The Bones of the Building

Written by  Mark Oppenlander

Director of Center for Applied Learning

This past Wednesday was the second class session for this year’s Social Venture Plan Competition.  Dr. Herb Kierulff spoke about the nature of the entrepreneur and why business plans are a good idea.  I think I’ve heard  this lecture often enough that I could probably give it myself now.  I wonder if he feels the same way about my lecture on persuasive presentations?

One of the things that Herb mentioned is that entrepreneurs are people who like to build things, specifically organizations, to solve societal needs, desires and problems.  Having observed students in entrepreneurship classes and business planning competitions for a number of years now, I can see that those “buildings” don’t spring up out of the ground overnight.  Each plan really has to start with a good framework – a skeleton or outline of some sort.  It’s just like a high rise building going up – those big steel girders you see are the bones of the building.

And on Wednesday night, as we moved into group work, and the students began to brainstorm around the basic ideas for their social ventures, you could see them trying to get the framework right.  These are the bones of the projects they will build.  If the basic premise – the skeleton – is wrong, the venture plan will never stand up straight.  The team won’t perform well in the competition.  And they won’t win.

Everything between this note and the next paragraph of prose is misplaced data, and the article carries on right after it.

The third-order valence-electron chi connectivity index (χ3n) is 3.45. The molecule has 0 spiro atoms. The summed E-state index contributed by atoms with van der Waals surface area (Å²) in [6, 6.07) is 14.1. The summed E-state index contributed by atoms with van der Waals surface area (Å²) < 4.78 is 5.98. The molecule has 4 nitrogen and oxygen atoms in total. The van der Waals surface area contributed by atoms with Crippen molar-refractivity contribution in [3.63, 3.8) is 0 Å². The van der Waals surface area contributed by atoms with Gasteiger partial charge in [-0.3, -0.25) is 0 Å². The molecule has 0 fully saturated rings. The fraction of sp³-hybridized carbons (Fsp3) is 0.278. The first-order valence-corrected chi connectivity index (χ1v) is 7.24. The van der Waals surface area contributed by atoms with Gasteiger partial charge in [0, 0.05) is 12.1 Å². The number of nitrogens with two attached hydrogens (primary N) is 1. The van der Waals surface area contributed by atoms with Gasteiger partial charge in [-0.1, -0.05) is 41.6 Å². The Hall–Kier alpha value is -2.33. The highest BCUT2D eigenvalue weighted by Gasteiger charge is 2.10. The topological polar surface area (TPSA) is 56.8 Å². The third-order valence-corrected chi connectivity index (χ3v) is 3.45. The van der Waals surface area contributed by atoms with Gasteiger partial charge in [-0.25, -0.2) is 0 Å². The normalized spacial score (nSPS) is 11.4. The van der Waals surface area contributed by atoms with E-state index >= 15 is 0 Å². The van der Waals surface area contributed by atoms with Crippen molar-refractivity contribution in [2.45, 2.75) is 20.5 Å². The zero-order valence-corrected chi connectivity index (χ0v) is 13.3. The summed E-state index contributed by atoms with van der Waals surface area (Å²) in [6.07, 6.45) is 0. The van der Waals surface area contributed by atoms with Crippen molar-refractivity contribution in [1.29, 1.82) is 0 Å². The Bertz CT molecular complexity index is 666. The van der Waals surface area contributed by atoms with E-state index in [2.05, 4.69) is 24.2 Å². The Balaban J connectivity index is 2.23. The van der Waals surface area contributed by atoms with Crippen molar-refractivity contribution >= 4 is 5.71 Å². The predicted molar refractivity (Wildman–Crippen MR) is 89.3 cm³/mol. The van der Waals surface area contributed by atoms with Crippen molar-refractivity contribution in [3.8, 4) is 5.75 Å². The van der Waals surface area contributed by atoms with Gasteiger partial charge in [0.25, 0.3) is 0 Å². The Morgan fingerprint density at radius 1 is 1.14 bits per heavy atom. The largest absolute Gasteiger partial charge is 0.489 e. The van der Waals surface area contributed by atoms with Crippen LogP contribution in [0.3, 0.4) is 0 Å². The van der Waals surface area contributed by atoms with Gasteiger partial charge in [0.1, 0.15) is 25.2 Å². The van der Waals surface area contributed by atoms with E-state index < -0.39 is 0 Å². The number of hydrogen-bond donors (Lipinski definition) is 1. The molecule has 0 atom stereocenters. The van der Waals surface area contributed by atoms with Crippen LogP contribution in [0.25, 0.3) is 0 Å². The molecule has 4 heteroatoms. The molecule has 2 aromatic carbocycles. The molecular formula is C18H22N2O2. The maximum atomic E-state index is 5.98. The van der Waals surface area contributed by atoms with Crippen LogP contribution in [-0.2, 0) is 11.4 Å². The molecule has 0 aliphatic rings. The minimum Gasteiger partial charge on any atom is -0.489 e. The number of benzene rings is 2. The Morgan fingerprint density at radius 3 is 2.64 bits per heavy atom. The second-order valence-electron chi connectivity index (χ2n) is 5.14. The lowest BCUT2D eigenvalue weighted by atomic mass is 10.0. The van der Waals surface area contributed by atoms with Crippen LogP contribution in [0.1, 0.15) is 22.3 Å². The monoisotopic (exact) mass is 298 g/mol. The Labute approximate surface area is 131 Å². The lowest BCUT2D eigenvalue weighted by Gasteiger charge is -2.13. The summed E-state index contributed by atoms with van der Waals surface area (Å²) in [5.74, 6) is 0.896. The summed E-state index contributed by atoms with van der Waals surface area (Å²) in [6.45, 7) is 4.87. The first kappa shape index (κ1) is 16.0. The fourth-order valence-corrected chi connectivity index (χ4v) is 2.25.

Sitting in with four or five teams as they worked was fun, as always.  The creativity, energy and intelligence of these students are palpable.  I heard thumbnail sketches for a soap business in Malawi, a bakery that would serve gluten- and soy-free products, a promotional products company using youth artisans to craft high-end gifts . . . oh, and something about parking a cruise ship on the Seattle waterfront and converting it to new uses?!?  Some of these ideas may make it through the construction process and wind up in the competition; others may get scrapped to be replaced by better looking or more straightforward ideas.  It doesn’t matter.  The process itself is worthwhile.

And I can tell, even from these bones, that it’s going to be another exciting year filled with fascinating projects for SVPC.


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